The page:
“Unsustainable” also means a system can’t go on indefinitely paying the costs of doing business as it has been doing. In the case of the industrial food chain, that includes the cost to the treasury ($88 billion in agricultural subsidies over the last five years); to the environment (water and air pollution, especially from our factory animal farms); and to the public health. Cheap food, it turns out, is unbelievably expensive. Many of the costs of cheap food are invisible to us, but they will soon force themselves onto our attention. Take energy, for example. The industrial food system is at bottom a system founded on cheap fossil fuel, which we depend on to grow the crops (the fertilizers and pesticides are made from petroleum), process the food, and then ship it hither and yon. Fully a fifth of the fossil fuel we consume in America goes to feeding ourselves, more than we devote to personal transportation. (Unfortunately the industrial organic food chain guzzles nearly as much fossil fuel as the nonorganic.) If the era of cheap energy is really drawing to a close, as it appears, so will the era of cheap industrial food.

The last sense in which the industrial food chain is unsustainable is that it depends on our ignorance of how it works for its continued survival. Indeed, our ignorance of its methods is as important to its workings as cheap energy. If I’ve learned anything over the past several years, as I’ve followed the industrial food chain from the supermarkets and fast food outlets back through the meatpacking plants and C.A.F.O.’s (Confined Animal Feeding Operations) and food science laboratories and farm fields, it is that the more you know about this food, the less appetizing it becomes to eat. If people could peer over the increasingly high walls of our industrial agriculture they would surely change the way they eat.

Increasing numbers of Americans aren’t waiting: they’re changing now. This desire for something better — something safer, something more sustainable, something more humane and something tastier — is what’s bringing people to the Whole Foods and the farmer’s market, as well as to C.S.A.’s (community-supported agriculture programs, about which more in a subsequent post) and directly to farmers over the Internet. Taken together the fastest growing segment of the American food system are these alternatives to it. Change is indeed in the air.

And this change is not limited to the marketplace. A vibrant grass-roots movement to change food (and beverages) in the schools is rapidly spreading across the country — witness last week’s tactical retreat of the soda makers from school cafeterias. A debate is just getting underway about food policy at the federal level, as Congress starts work on the next farm bill; it will have to decide whether the government should continue to subsidize high-fructose corn syrup at a time when we have an epidemic of Type 2 diabetes. Animal rights groups are forcing the fast food industry to change the miserable condition in which billions of food animals now live.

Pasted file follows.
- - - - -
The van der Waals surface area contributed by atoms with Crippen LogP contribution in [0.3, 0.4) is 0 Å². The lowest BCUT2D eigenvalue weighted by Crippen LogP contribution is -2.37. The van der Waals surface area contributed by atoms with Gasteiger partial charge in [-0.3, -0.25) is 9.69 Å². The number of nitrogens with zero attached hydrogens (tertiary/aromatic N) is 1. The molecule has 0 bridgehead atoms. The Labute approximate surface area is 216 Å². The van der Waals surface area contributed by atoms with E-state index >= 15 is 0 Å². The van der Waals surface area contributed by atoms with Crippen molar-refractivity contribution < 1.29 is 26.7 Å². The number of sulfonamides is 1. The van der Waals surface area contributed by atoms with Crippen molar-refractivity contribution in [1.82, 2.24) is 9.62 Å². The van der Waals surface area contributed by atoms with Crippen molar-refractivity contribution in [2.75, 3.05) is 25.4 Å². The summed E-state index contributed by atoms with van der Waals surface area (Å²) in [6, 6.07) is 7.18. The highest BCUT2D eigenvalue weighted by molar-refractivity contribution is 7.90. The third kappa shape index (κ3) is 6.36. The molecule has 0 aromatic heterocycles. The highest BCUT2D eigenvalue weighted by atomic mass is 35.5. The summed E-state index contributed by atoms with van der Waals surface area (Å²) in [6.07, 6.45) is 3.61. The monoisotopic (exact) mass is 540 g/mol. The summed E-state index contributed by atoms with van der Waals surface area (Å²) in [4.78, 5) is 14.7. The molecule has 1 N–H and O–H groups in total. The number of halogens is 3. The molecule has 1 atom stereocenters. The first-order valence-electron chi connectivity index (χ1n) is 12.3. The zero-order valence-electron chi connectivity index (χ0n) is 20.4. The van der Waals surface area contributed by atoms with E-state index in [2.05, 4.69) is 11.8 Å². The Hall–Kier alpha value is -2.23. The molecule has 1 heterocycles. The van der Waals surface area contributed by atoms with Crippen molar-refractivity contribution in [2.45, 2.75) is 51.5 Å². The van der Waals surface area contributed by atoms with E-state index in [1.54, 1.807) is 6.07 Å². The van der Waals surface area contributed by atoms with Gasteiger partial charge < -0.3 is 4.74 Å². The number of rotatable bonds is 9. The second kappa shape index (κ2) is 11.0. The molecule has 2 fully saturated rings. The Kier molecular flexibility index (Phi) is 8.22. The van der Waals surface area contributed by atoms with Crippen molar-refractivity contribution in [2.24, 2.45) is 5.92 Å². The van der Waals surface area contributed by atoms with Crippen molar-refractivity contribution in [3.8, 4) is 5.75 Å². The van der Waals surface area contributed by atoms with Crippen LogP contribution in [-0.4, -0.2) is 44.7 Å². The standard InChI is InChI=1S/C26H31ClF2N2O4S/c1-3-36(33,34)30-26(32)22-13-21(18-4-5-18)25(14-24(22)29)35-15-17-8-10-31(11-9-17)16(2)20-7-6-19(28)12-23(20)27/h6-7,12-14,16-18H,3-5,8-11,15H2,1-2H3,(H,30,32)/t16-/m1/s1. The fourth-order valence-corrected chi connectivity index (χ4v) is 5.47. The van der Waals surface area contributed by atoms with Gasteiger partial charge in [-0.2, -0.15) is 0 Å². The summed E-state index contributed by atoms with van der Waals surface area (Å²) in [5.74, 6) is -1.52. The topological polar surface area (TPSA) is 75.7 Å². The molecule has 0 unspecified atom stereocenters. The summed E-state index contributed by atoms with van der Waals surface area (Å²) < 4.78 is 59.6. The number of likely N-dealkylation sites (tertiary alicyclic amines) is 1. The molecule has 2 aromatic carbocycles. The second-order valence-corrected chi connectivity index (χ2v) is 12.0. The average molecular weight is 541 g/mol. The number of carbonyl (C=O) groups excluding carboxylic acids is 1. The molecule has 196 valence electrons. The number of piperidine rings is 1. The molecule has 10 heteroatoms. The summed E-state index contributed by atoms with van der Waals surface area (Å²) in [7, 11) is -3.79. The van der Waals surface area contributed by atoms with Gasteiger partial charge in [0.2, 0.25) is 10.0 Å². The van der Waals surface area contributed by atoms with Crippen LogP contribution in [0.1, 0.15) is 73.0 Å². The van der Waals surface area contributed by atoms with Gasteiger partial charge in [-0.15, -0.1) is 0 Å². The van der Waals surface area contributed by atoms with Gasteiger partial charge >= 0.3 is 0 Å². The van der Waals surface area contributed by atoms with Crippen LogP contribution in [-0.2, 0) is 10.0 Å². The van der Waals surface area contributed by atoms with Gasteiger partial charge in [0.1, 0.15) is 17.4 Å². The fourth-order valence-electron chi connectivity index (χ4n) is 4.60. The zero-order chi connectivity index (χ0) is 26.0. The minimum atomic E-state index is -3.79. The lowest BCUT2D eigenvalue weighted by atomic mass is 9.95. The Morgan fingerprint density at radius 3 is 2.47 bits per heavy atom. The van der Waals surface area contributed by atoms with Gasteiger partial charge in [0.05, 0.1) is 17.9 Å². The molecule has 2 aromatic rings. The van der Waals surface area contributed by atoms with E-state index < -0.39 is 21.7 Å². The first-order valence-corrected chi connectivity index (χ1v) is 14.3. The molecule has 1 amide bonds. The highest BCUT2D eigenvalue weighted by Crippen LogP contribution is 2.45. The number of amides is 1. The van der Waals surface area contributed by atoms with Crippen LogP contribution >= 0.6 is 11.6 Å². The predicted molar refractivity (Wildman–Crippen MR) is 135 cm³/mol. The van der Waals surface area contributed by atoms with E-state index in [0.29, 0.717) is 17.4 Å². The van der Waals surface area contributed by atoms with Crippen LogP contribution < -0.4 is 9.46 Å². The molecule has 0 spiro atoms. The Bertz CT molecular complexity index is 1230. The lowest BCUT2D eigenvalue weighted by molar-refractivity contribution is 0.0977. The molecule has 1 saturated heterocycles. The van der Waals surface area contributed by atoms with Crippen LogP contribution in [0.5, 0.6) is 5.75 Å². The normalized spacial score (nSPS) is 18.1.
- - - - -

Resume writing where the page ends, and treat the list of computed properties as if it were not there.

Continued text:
I write from the road, where I’m on tour promoting my book, and I’m hearing a lot of anxiety around the subject food but also a lot of hope. Indeed, of all the issues before us today, the food issue is one of the most hopeful. As the tableaux in Union Square demonstrates, we have choices. We no longer have to take the food on offer, which makes this issue unique.

A couple of weeks ago we all paid our taxes. Whenever I write that check, I can’t help but think of the various uses to which that money is put. Whatever your politics, there are activities your tax money supports that I’m sure you find troublesome, if not deplorable. But you can’t do anything about those activities — you can’t withdraw your support — unless you’re prepared to go the jail. Food is different. You can simply stop participating in a system that abuses animals or poisons the water or squanders jet fuel flying asparagus around the world. You can vote with your fork, in other words, and you can do it three times a day.

So this column will take the form of a discussion about how to cast those sorts of votes. I take seriously this idea of conversation. I’ve found that publishing a book in the Internet era (my last one came out in 2001, before the word blog had even been coined) is a completely new and bracing experience, far more reciprocal than writing has ever been. I get e-mail from people reporting they’re on page six and have a question they’d like answered before they go on. (This seems a bit much…) When I go on the radio and say something dubious or sloppy, inevitably someone will straighten me out within the hour. Daily, readers and listeners force me to rethink my positions or consider questions I’d never known to ask. Make no mistake: not all of these questions are so provocative. The other day a reader emailed to ask, “So what do you think about dried fruit?”

I take all these questions (well, almost all of them) as a sign of a healthy ferment rising around the politics of food, and have undertaken this blog to air the best of them in a more public way than my e-mail correspondence. So come gather around this table to talk. About anything — except, unless you absolutely insist, dried fruit.

 
 
Michael Pollan